In the run-up to the pre-election period, Agriculture Minister Edwin Poots announced a number of major policy decisions, including around a new TB eradication strategy and future farm support.
He obviously knew that without a resolution to unionist concerns around the NI Protocol, there was likely to be a period of political stalemate at Stormont following the May election.
But what we face now is slightly different from the situation at the last Assembly vote in 2017. Following that election, there was no political agreement, and the institutions remained suspended for three years.
This time around, a legislative change means that even if a First and Deputy First Minister are not appointed now, existing ministers can stay in post.
So in effect, Minister Poots can potentially remain in a caretaker capacity of DAERA for four six-week periods (24 weeks in total). While he can’t make major policy announcements, he can keep policy development moving along.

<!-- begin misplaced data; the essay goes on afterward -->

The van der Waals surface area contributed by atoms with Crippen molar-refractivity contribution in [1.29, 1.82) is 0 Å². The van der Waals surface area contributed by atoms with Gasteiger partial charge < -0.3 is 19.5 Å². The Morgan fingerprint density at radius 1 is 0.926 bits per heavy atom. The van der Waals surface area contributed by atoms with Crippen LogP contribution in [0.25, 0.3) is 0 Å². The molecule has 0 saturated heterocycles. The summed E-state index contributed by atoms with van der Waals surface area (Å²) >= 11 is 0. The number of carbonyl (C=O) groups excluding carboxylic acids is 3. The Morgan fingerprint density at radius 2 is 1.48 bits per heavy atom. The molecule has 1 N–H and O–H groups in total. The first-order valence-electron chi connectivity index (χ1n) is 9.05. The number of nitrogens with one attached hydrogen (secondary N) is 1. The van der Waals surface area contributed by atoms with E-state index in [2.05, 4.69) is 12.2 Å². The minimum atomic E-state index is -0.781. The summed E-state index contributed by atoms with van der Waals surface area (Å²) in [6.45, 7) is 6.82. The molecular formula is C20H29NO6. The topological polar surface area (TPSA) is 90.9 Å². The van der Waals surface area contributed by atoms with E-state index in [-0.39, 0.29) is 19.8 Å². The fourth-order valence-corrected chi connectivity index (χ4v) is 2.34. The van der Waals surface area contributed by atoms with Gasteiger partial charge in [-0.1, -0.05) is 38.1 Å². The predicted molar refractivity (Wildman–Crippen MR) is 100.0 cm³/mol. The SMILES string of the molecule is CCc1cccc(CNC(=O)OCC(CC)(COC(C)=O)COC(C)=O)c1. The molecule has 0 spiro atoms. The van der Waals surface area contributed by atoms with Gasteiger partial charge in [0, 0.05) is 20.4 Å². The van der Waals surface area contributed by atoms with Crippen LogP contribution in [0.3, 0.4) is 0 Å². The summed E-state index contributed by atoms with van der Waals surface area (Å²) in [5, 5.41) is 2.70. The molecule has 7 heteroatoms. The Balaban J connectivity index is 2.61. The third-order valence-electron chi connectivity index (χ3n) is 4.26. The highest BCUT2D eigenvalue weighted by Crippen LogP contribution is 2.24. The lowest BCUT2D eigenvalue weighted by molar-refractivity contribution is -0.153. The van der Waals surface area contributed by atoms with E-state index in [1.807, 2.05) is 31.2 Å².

It is a better scenario than what was faced in the past, but still not ideal, and from a farming perspective, it is important to have a fully functioning Executive making decisions that benefit people here.
Assuming a resolution can be found to the political impasse then Sinn Fein, as the largest party, gets first pick of government Departments.
Across seven Departments (the eighth is Justice, which traditionally has gone to the Alliance party), Sinn Fein have three, the DUP have two, the Alliance have two (one in addition to Justice) and the Ulster Unionists have one.
It is impossible to predict how all this will play out and which party will opt for DAERA, although it usually is towards the bottom of the queue, so it could be a Sinn Fein or Ulster Unionist minister.
Given its pre-election stance on climate change legislation and a proposed badger cull, there probably won’t be a lot of appetite among the farm lobby for the Alliance party to take the DAERA portfolio.